We are on track to meet the 2020 carbon reduction target we set in 2016, and are now setting our next target to 2030, in line with the aims of the Paris Agreement. Our target is supported by climate science and aligned with keeping global temperature rises to 1.5°C.
In 2016 the Bank set the target of reducing its overall greenhouse gas emissions by 20% by 2020, against a 2015/16 baseline. We are on track to meet this target and our emissions have reduced by 19% so far (2018/19). The Bank is now committing to further cutting its greenhouse gas emissions by 2030, in line with the aims of the Paris Agreement.
Our target is informed by methodologies approved by the Science Based Targets initiative (SBTi), in line with best practicefootnote  when setting carbon targets. Science-based targets are developed in line with the latest climate science, and what is necessary to meet the goals of the Paris Agreement. The Bank’s targets have been developed to be consistent with limiting global warming to 1.5°C above pre-industrial levels.
The Bank’s target includes:
- Direct emissions (Scope 1, which includes our building gas use, fuel use, and
- Emissions from electricity (Scope 2) and
- Emissions from business travel (Scope 3).
These targeted emissions represent 100% of the Bank’s operational Scope 1 and 2 carbon footprint and 76% of the Bank’s totalfootnote  measured carbon footprint. The emissions sources included are considered to be those that we are directly responsible for and have the greatest influence.
Carbon footprint baseline
An effective target needs a robust baseline against which to measure progress. Changes to the Bank organisation and updates to the GHG Protocol made it important for the Bank to review its baseline. We have taken this opportunity to:
- Move to a market-based carbon factor for electricity to better reflect the impact of the type of energy we source.
- Remove our Roehampton site from our baseline footprint, as it is not planned to be part of our property portfolio from 2020.
- Include the emissions associated with the polymer used in banknote production (although this is not included in our targets).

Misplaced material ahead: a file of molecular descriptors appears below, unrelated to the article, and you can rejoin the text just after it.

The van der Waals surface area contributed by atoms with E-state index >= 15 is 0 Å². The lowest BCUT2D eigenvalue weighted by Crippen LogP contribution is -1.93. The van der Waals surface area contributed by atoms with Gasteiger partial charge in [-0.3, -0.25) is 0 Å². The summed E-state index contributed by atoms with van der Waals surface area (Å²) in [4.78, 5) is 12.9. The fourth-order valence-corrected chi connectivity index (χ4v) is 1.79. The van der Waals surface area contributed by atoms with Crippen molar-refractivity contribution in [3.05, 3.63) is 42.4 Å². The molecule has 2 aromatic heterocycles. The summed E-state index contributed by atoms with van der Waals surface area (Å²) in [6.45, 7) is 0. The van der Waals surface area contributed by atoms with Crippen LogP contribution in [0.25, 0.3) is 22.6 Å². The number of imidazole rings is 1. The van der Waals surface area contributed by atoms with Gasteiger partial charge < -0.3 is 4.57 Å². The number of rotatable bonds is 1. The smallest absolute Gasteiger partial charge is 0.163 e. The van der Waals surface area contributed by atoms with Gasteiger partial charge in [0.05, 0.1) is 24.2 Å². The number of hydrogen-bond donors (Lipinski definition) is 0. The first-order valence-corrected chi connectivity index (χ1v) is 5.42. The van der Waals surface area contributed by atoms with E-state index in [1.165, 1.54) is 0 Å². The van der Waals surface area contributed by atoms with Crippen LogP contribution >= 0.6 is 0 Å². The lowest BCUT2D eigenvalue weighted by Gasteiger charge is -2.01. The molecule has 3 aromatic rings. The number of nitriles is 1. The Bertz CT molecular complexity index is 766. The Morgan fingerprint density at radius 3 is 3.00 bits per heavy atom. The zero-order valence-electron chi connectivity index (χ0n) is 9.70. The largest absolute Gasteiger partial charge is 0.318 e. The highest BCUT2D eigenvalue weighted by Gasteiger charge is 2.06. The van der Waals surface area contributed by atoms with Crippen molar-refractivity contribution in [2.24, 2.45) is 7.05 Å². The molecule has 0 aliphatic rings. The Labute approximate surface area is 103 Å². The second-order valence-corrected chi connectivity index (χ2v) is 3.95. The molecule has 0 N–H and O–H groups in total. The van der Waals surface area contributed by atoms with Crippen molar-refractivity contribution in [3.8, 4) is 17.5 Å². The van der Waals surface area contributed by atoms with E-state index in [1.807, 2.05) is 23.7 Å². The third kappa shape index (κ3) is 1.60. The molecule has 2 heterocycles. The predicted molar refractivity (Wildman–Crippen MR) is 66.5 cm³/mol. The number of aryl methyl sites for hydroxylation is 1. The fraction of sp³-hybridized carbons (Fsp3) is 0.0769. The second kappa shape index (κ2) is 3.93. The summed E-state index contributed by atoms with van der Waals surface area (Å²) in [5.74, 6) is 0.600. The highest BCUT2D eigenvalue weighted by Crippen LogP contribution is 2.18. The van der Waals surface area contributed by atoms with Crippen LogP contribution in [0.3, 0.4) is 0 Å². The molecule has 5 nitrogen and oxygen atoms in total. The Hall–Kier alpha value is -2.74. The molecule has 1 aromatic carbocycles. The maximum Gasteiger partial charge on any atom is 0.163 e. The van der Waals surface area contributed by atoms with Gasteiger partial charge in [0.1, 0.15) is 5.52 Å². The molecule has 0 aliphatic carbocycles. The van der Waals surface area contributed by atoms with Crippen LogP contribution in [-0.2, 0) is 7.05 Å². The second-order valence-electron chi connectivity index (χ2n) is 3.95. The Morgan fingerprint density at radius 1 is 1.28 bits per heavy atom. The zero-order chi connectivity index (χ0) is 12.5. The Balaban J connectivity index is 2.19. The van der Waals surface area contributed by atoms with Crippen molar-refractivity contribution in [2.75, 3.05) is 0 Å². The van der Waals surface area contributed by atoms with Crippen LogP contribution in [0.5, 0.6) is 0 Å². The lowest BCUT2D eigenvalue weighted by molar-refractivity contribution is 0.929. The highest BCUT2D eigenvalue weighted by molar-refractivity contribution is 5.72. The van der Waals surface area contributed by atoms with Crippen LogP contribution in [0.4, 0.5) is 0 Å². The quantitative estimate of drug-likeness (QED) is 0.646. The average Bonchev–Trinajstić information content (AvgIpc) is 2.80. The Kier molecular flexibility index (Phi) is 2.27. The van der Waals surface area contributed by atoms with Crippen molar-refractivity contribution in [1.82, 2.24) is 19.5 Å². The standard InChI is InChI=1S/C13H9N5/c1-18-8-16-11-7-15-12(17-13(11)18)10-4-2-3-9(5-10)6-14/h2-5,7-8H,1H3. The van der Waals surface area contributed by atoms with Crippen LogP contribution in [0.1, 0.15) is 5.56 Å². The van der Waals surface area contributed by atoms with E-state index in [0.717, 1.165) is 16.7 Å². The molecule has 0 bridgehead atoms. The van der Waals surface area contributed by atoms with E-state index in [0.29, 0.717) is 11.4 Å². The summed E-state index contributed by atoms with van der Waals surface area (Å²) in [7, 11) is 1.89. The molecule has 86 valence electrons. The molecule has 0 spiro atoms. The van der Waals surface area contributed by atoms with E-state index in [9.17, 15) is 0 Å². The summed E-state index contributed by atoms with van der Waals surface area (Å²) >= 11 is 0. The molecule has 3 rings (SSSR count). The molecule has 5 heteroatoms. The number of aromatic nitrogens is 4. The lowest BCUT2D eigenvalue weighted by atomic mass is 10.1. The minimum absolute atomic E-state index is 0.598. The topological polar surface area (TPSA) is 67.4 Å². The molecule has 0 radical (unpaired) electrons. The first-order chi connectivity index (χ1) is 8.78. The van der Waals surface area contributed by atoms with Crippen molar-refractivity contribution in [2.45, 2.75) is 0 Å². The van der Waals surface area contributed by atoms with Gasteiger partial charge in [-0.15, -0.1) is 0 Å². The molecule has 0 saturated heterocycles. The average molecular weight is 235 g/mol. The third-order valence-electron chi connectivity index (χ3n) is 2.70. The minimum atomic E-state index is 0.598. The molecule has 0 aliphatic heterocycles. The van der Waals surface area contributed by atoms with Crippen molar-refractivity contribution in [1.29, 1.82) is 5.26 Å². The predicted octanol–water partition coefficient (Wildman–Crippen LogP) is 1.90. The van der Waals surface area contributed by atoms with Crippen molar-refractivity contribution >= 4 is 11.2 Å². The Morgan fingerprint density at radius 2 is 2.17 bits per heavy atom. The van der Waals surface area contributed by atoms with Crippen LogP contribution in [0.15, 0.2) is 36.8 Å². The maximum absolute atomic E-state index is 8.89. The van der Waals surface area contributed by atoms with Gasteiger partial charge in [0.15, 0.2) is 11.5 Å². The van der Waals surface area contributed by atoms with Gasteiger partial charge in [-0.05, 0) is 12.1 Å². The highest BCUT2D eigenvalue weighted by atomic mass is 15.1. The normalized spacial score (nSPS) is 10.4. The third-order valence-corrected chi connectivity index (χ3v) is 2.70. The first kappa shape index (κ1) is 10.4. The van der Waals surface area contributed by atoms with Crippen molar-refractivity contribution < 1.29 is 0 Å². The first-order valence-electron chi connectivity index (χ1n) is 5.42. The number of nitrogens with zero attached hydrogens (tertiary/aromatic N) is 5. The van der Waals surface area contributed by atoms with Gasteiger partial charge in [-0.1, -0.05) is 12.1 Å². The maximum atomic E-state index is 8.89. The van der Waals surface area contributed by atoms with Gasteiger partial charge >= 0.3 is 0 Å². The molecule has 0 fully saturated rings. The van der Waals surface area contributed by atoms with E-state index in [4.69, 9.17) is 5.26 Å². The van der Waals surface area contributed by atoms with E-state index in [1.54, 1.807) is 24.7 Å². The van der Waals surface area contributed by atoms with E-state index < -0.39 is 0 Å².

As a result, our new 2015/16 carbon footprint baseline is different to the baseline we previously used and have reported progress against in our annual report since 2016.
Our revised 2015/16 carbon footprint baseline is 17,115 tonnes CO2 equivalent (tCO2e), equivalent to 4.3 tCO2e per employee. The emissions covered by our new target (i.e. direct emissions, electricity and business travel) accounted for 12,976 tCO2e of this baseline.
The 2030 target has been calculated using the Absolute Contraction approach, as published by the SBTifootnote . This sets an absolute target (meaning we will reduce our total emissions, rather than our emissions per employee).
We have used the SBTi 1.5°C scenario, which lays out a route to reducing emissions to limit warming globally to an average of 1.5°C. This scenario is based on the most recent climate science and the Special Report on Global Warming of 1.5°C from the IPCC.
The Bank has committed to a target of reducing its targeted emissions to 4,797 tCO2e by 2030, a drop of 63%, compared to a 2015/16 baseline.
Furthermore, the target has been assessed against the level of ambition from the most recent reporting year (2018/19) to confirm that the reductions from 2018/19 to the target year are also aligned with a 1.5°C scenario.
Tracking progress and reporting
We will present progress against our target in our annual report. We will also continue to report on the impact of our other main sources of emissions (such as polymer and waste).
The SBTI is a partnership between the Carbon Disclosure Project, the UN Global Compact, the World Resources Institute and WWF
Baseline year 2015/16